Photoessay: Museo Alfa, part II

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Continued from part I

I think of this set as being full of very distinctive details of a particular era – yet there is crossover and overlap and transition between them. Even though the continuity is present, there’s a very clear looping back to the historical cars after the late 80s/ early 90s – at this point we see a divergence. The exotics retain the volume of recent vehicles, but gain the curves, lines and surfacing of 40-50 years prior. The mass vehicles just start looking a little melted and lose that sharp definition of the Bertone-era; where Alfa is in the present day is yet another mix of those two: more definition, larger volumes, but also more adventurous curves. As a designer, it’s interesting to see these particular details evolve and get re-referenced from other cars in their history; also to see what was kept and in doing so, signals a brand’s particular identity. Sometimes the most unusual or distinctive elements land up reused in the most unexpected places. Plenty of food for thought here… MT

This series was shot with a Nikon Z7, mostly the 24-70/4 S and my custom SOOC JPEG profiles.

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Prints from this series are available on request.

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Images and content copyright Ming Thein | mingthein.com 2012 onwards unless otherwise stated. All rights reserved

Comments

  1. Stephen J says:

    I don’t own or drive a car but that Bertone Carabo is still the stuff of my dreams.To describe it in one word and using a very sixties piece of vocabulary —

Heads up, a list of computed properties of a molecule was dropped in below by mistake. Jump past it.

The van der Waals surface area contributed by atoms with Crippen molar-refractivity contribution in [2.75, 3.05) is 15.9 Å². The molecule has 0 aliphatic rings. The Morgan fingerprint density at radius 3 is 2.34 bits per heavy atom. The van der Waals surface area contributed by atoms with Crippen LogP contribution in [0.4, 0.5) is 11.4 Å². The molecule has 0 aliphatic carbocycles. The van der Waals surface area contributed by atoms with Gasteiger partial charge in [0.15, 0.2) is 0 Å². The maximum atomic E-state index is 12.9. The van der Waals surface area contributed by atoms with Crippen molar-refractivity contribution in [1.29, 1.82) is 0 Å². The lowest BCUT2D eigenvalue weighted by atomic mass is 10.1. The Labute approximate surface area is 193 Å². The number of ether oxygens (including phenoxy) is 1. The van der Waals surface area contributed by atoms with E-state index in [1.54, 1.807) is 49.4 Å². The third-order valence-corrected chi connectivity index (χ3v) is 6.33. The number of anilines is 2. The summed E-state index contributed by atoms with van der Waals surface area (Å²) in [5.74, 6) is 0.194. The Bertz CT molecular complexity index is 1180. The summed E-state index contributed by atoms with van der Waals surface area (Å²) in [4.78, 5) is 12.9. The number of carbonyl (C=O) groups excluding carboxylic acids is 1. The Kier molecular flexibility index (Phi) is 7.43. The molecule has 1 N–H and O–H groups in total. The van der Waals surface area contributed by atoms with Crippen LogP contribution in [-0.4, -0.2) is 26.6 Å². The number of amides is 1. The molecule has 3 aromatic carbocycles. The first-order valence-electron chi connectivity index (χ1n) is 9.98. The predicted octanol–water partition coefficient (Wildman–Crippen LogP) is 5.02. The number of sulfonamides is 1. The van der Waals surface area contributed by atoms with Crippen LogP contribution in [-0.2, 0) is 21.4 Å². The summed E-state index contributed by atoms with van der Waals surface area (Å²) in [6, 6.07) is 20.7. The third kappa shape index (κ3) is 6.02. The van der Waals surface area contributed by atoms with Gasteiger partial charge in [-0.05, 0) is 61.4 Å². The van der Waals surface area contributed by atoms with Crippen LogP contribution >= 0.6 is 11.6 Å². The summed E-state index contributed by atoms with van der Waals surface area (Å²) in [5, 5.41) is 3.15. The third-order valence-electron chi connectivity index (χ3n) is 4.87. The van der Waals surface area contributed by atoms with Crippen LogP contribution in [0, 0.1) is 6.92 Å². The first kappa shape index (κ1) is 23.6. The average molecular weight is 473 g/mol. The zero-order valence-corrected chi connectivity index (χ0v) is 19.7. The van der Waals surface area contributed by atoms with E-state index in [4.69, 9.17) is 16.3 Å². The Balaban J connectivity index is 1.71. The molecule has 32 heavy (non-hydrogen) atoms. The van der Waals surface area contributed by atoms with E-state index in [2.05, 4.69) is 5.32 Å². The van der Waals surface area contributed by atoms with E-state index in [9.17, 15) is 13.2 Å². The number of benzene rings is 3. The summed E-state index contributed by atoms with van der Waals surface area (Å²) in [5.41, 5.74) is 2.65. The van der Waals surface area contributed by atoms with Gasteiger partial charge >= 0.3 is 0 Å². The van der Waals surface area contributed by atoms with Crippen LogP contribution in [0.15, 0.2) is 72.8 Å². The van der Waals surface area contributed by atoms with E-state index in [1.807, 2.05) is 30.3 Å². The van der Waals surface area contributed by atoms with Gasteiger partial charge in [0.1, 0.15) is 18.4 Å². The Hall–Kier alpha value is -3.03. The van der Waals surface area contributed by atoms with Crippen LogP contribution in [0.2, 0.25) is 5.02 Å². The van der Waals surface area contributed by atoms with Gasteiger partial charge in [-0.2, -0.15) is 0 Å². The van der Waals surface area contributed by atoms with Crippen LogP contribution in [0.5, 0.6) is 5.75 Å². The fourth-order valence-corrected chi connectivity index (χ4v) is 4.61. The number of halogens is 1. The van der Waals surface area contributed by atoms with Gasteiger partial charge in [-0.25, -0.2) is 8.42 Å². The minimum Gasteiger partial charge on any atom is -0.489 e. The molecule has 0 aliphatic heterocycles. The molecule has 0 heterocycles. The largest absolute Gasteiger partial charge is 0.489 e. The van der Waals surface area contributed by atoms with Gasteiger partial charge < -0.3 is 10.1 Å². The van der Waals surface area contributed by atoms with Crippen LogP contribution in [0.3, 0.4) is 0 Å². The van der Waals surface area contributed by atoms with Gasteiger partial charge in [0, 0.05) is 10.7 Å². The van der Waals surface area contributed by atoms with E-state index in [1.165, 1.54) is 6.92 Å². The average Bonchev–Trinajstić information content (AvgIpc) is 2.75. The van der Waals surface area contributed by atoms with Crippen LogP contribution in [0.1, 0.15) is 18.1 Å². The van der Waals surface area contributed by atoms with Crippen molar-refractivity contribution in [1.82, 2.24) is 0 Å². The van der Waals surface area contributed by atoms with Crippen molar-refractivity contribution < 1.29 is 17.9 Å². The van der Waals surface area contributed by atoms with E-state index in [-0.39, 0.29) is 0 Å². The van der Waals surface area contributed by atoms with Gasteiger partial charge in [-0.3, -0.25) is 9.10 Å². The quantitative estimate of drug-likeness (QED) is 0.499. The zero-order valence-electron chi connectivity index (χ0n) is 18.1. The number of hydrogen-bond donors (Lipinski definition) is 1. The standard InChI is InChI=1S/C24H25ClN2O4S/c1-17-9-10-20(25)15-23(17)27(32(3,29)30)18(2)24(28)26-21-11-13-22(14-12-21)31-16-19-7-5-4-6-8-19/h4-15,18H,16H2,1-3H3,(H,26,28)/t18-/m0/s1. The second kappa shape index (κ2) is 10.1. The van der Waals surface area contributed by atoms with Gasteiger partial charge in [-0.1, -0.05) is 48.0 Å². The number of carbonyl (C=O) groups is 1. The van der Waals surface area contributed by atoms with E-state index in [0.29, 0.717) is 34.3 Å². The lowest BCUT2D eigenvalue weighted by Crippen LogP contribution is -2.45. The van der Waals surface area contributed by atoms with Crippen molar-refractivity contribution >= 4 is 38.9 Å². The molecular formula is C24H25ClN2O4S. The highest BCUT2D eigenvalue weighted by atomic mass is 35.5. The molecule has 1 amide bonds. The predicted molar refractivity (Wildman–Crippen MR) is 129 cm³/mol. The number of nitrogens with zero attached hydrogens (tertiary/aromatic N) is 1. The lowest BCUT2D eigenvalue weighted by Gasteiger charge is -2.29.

FABULOUS! If I was rich enough I’d buy the thing just to enjoy looking at it!

    • There is an oft repeated joke that Alfas look that good because you are often unable to drive them… 😛

      • Stephen j says:

        To which I reply…I actually have a friend here in Japan who drives her family around in her Alfa, admittedly a much, much, more commercial model, but it’s been going for 25 years or so and still looks pretty much like new!

        • I think that may well be a cultural thing. I buy a lot of vintage objects from Japan and am always amazed in their pristine state, but the owners/sellers assure me they were used!

          • Stephen j says:

            Yes cultural. The Japanese place tremendous value on traditional things or foreign iconic brands while at the same time embracing the modern for everyday functionality.
            Some of those ‘Cuban ‘automobiles you photographed are in amazing condition too..and used and serviced regularly. I’m glad they still exist.

  2. A picture is worth a thousand words. My drive since 1983………./Users/delbert/Desktop/Ferrari-02.jpg

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